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Turkey to offer citizenship to Syrian refugees

Turkish Prime Minister Recep Tayyip Erdogan speaks to thousands of his supporters who greeted the prime minister at Istanbul airport on his return from a North African tour.
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Turkish Prime Minister Recep Tayyip Erdogan speaks to thousands of his supporters who greeted the prime minister at Istanbul airport on his return from a North African tour.

Turkey is preparing to offer citizenship to Syrian refugees, President Recep Tayyip Erdogan said on Saturday in a move that could cause deep domestic divisions and complicate a deal with Brussels to halt the flow of migrants to Europe.

Speaking in Kilis, a town in southern Turkey that has seen its population doubled by those fleeing the civil war in neighbouring Syria, the Turkish leader said that the country's interior ministry was taking steps to offer citizenship to those who wanted it.

"Tonight, I want to give some good news to my brothers and sisters here," he said at a meal to break the Ramadan fast attended by Syrian refugees. "Among our brothers and sisters, I believe there are those who would like to obtain citizenship of the Turkish Republic. Our interior ministry is taking steps in that regard." He added: "Turkey is your home, too."

Mr Erdogan did not specify whether all of the 2.7m refugees registered as living in Turkey would be able to apply for citizenship, nor did he set out the eligibility criteria or how long the process would take. While Turkey announced in January that it would grant Syrians the right to apply for work permits if their employer will sponsor them, human rights groups say that uptake has been minimal.

A senior Turkish official said that the president's remarks represented a "statement of intent" and that the government was still undertaking preliminary work.

Mr Erdogan's comments raise questions about the fragile deal struck between Turkey and EU to halt the flow of people using smugglers to reach Europe. In return for Ankara's cooperation, Brussels promised a series of incentives, including granting visa-free travel for Turkish passport holders to Europe's borderless Schengen Zone.

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The deal has come under increasing strain in recent weeks, with Turkey resisting an EU demand to overhaul its terror laws in order to qualify for visa liberalisation.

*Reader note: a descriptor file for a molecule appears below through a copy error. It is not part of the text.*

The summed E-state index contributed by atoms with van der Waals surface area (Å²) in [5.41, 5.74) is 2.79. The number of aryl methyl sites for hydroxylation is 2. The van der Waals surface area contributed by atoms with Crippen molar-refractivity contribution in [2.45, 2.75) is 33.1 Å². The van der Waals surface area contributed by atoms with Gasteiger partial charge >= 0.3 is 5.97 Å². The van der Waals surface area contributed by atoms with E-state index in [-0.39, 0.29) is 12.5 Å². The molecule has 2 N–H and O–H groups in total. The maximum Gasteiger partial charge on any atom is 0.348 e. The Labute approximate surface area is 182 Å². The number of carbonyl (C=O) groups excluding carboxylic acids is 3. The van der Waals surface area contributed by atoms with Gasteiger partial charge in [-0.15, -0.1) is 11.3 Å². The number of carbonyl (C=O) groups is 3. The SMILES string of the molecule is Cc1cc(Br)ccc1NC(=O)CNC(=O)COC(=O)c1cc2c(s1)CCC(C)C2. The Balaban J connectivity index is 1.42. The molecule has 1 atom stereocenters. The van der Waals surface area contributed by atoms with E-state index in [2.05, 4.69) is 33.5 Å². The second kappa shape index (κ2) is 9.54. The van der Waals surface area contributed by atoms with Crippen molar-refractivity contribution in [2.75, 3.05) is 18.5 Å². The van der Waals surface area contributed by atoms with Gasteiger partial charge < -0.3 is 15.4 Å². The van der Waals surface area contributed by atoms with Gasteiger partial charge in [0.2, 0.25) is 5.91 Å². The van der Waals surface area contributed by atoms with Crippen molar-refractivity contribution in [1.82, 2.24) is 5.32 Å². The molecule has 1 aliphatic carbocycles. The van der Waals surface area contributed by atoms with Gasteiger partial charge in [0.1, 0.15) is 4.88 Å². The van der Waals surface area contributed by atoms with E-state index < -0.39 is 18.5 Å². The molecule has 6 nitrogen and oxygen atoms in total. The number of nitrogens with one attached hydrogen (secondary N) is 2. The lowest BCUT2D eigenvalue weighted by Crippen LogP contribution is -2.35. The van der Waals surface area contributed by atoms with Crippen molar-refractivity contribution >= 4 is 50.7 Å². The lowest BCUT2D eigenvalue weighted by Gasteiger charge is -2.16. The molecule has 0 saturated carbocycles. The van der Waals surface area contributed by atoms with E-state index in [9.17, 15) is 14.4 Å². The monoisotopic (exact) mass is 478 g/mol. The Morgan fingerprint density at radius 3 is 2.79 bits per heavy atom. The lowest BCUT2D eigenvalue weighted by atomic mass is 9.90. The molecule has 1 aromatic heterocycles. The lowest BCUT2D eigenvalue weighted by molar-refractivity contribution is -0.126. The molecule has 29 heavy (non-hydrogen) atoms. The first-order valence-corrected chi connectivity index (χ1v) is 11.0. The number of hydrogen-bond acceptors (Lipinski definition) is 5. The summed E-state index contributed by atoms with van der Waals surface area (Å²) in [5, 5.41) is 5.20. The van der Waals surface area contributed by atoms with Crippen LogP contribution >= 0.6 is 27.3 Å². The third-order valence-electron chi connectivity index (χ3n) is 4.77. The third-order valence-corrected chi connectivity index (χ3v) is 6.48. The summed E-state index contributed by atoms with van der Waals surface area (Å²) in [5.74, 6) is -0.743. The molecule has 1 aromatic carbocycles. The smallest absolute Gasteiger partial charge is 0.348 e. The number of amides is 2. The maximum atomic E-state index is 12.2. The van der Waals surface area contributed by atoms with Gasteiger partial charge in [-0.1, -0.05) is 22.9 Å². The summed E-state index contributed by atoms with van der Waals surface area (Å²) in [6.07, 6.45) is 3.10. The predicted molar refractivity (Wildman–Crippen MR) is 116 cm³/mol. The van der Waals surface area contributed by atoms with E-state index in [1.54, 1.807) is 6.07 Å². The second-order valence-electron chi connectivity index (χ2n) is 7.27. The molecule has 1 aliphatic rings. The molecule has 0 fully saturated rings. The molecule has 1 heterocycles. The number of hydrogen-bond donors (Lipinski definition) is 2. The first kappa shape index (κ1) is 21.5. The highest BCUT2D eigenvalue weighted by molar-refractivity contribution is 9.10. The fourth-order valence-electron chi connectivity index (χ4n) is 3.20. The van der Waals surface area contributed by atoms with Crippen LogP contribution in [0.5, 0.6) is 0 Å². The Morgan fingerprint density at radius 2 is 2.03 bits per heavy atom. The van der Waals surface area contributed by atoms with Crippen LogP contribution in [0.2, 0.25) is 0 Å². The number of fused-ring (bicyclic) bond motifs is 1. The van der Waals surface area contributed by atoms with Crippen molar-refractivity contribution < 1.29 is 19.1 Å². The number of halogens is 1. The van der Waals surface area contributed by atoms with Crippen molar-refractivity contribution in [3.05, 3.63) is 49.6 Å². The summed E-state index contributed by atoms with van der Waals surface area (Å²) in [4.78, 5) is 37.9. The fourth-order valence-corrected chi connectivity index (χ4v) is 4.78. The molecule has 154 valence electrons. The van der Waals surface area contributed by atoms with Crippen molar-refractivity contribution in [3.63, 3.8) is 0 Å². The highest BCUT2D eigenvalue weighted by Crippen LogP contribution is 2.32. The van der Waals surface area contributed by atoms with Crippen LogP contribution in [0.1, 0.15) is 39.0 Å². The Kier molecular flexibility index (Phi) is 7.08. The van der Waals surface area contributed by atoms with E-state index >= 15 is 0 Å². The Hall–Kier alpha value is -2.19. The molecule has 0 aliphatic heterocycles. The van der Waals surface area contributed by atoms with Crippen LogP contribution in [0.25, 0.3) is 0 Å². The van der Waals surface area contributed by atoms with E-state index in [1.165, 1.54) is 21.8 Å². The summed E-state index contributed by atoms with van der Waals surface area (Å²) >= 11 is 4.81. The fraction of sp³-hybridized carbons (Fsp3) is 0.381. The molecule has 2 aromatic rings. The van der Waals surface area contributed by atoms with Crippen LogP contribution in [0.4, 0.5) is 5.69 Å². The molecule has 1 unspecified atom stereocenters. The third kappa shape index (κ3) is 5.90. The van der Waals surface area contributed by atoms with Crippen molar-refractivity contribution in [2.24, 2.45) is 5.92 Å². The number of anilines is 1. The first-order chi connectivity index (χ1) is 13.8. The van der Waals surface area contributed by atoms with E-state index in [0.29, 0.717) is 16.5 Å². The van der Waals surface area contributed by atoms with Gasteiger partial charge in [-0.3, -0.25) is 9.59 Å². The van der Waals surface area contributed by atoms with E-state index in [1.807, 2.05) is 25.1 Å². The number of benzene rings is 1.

EU leaders, many of them facing pressure from the extreme right amid growing public hostility to immigration, are likely to be reluctant to extend the exemption to Syrians for fear that they would plan to settle in Europe or that Isis operatives would travel to the content to commit terror attacks.

Turkey has won plaudits for hosting the world's largest number of refugees and has sharply criticised European nations for failing to open their doors to those fleeing a civil war in Syria that has created the worst humanitarian crisis since the second world war.

However, many of those who fled to Turkey live outside formal camps and struggle to gain access to health services and schooling. Hundreds of thousands are employed illegally in factories and on farms, working long hours for less than the minimum wage.

Granting full citizenship to Syrians could go some way to improving their living conditions and legal rights. However, it would be highly controversial among existing Turkish citizens and Mr Erdogan's political opponents.

Critics claim that Syrians granted citizenship by the ruling Justice and Development Party would be likely to show their gratitude by lending the party their support at elections.

Erdogan Toprak, an MP with the opposition Republic People's Party, told the Turkish newspaper Hurriyet earlier this year: "There will be over 1m new voters in the 2019 elections if the government goes through with the proposal, which will in turn change the outcome of the elections."

Analysts say that the influx of refugees has helped Turkey's economy by adding almost 3m extra consumers. The country enjoyed one of the fastest growth rates in the G20 in the first quarter of 2016, growing 4.8 per cent.

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